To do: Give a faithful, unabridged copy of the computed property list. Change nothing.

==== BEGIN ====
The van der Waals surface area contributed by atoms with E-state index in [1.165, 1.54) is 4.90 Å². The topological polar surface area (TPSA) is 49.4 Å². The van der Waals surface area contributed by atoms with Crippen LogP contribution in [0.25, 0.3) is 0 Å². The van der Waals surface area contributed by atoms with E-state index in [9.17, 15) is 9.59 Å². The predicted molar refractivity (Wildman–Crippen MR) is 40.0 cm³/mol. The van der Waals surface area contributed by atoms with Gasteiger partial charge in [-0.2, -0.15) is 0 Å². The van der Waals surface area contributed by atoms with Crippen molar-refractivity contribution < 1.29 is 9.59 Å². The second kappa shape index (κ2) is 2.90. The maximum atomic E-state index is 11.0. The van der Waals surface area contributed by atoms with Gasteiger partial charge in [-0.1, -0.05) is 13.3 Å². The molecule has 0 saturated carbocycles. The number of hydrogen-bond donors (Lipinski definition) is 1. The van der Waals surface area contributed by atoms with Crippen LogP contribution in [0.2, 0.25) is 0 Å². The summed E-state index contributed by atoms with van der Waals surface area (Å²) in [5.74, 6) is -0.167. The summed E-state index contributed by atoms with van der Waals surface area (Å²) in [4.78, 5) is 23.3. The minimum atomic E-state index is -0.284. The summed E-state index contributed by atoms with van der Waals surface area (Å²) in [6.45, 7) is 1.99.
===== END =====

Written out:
The van der Waals surface area contributed by atoms with E-state index in [1.165, 1.54) is 4.90 Å². The topological polar surface area (TPSA) is 49.4 Å². The van der Waals surface area contributed by atoms with Crippen LogP contribution in [0.25, 0.3) is 0 Å². The van der Waals surface area contributed by atoms with E-state index in [9.17, 15) is 9.59 Å². The predicted molar refractivity (Wildman–Crippen MR) is 40.0 cm³/mol. The van der Waals surface area contributed by atoms with Gasteiger partial charge in [-0.2, -0.15) is 0 Å². The van der Waals surface area contributed by atoms with Crippen molar-refractivity contribution < 1.29 is 9.59 Å². The second kappa shape index (κ2) is 2.90. The maximum atomic E-state index is 11.0. The van der Waals surface area contributed by atoms with Gasteiger partial charge in [-0.1, -0.05) is 13.3 Å². The molecule has 0 saturated carbocycles. The number of hydrogen-bond donors (Lipinski definition) is 1. The van der Waals surface area contributed by atoms with Crippen LogP contribution in [0.2, 0.25) is 0 Å². The summed E-state index contributed by atoms with van der Waals surface area (Å²) in [5.74, 6) is -0.167. The summed E-state index contributed by atoms with van der Waals surface area (Å²) in [4.78, 5) is 23.3. The minimum atomic E-state index is -0.284. The summed E-state index contributed by atoms with van der Waals surface area (Å²) in [6.45, 7) is 1.99.